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August 25, 2023
Once More for Those in the Back
As we approach the end of the fiscal year, hospitals have begun raising the alarm about a coming increase in uncompensated care due to Medicaid redeterminations. So, let’s go over, yet again, why Medicaid redeterminations are highly unlikely to result in a significant drop in insurance coverage.
As the Weekly Checkup has covered previously, the Families First Coronavirus Response Act passed in March of 2020 with a provision mandating that, for the duration of the public health emergency (PHE), states could only receive the increased federal medical assistance percentage of 6.2 percentage points if they maintained Medicaid enrollment. Essentially, states couldn’t kick people off Medicaid, even if they were ineligible, as long as the PHE was in effect. At the start of the pandemic, when everyone was bracing for a 2008-style recession, this was seen as prudent. And while unemployment spiked from 3.5 percent to 14.7 percent in the first two months, by December 2020 it had quickly dropped to 6.7 percent and recovered almost entirely by December 2021 at 3.9 percent – meaning people had jobs again. Even as it became increasingly obvious that the public emergency was functionally over, some government agencies, media outlets, and others pushed scary reports that around 15–18 million people would be forced off Medicaid in the 14 months following the end of the PHE. Alarm bells continue to be raised to this day as states begin disenrolling those deemed ineligible for Medicaid. The point, of course, is that the Biden Administration, congressional Democrats, and many on the left generally do not believe people should be taken off government insurance for any reason – even though the Urban Institute has found that “virtually all” of those projected to be disenrolled from Medicaid would have health coverage options, between Medicaid and CHIP (being disenrolled due to paperwork issues doesn’t bar one from the programs), the Affordable Care Act (ACA) Marketplaces, and employer-sponsored insurance.
Why are hospitals adding their own clarion calls to the mix? The answer is that Medicare recently announced it expects to reduce disproportionate share hospital (DSH) payments by $957 million. The reductions are mainly a result of insurance coverage increases over the past few years, part of the ACA’s calculation of DSH payments that factors in the national uninsured rate. The fewer uninsured, the lower the DSH payments. Hospitals argue that these numbers do not factor in this years’ decrease in Medicaid enrollment, and they don’t – the formula only takes into account the uninsured rate through March of this year. The final rule on DSH payments predicted an uptick in the uninsured rate to about 8.3 percent from its current 7.7 percent level. It’s important to note that hospital payments overall are still expected to increase by 3.1 percent in 2024. It’s also important to note that hospitals are the ones who agreed to link payments to the uninsured rate back in 2013 during negotiations over the ACA. In fact, hospitals should consider themselves lucky. Under current statute, hospitals should actually face an additional $8 billion DSH cut this year and each of the next three years, but likely won’t because for the last 13 years, Congress has continuously delayed those DSH reductions that hospitals agreed to. Nevertheless, hospitals are calling on Congress for more relief, claiming a $957 million reduction would hurt their charity care operations. This simply does not align with reality.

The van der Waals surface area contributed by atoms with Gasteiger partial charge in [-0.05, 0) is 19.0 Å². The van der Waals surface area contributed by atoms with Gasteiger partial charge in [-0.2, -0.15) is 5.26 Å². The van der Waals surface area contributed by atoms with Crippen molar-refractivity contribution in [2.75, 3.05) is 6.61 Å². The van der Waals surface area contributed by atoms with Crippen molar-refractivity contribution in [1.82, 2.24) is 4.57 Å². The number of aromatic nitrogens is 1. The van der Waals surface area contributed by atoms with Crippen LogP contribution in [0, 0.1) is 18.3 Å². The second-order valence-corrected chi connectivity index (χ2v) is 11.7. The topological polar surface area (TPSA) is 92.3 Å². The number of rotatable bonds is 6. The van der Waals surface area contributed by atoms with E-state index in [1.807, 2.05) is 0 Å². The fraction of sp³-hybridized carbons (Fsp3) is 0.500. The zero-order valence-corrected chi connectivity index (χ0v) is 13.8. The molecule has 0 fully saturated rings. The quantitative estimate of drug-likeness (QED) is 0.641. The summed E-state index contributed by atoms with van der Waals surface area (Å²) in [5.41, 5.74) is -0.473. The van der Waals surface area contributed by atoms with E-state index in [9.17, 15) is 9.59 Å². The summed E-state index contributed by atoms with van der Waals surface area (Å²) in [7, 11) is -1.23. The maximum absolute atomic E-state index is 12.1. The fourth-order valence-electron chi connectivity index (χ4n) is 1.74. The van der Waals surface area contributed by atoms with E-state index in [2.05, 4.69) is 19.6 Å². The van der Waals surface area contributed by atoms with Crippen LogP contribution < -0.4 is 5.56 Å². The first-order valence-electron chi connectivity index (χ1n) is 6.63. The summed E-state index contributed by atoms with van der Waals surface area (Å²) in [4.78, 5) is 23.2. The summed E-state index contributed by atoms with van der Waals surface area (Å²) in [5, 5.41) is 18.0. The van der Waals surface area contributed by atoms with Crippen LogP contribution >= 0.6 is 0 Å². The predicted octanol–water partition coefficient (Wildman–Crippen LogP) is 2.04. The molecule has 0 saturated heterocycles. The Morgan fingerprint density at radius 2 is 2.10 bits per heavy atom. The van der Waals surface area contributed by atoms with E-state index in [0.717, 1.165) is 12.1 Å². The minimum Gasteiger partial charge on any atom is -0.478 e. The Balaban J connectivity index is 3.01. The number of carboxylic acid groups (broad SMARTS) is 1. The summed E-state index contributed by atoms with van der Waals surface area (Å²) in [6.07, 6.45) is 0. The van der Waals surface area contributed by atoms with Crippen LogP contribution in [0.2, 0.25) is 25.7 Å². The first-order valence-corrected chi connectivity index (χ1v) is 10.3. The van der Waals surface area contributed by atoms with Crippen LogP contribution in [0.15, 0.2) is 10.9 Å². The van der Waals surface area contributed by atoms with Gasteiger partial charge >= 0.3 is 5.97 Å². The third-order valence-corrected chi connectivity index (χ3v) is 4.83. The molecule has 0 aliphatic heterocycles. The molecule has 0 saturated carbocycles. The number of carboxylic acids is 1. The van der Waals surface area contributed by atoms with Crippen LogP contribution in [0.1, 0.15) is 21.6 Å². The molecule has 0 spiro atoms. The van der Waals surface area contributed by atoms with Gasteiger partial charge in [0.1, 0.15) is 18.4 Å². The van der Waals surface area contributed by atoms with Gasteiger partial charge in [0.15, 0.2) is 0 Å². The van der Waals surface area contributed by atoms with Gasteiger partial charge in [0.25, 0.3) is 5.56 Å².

Evidence shows any increase in the uninsured rate is likely to be temporary. On top of that, hospital profits have hit record highs post-pandemic, and all of this while evidence shows that hospital charity care spending doesn’t grow even as profits do, and hospitals frequently send bill collectors after patients who qualify for charity care. Policymakers should not simply bail out hospitals from the very statutory payment reductions said hospitals had agreed to. Instead, Congress should firmly close the door on more handouts to hospitals that don’t need them.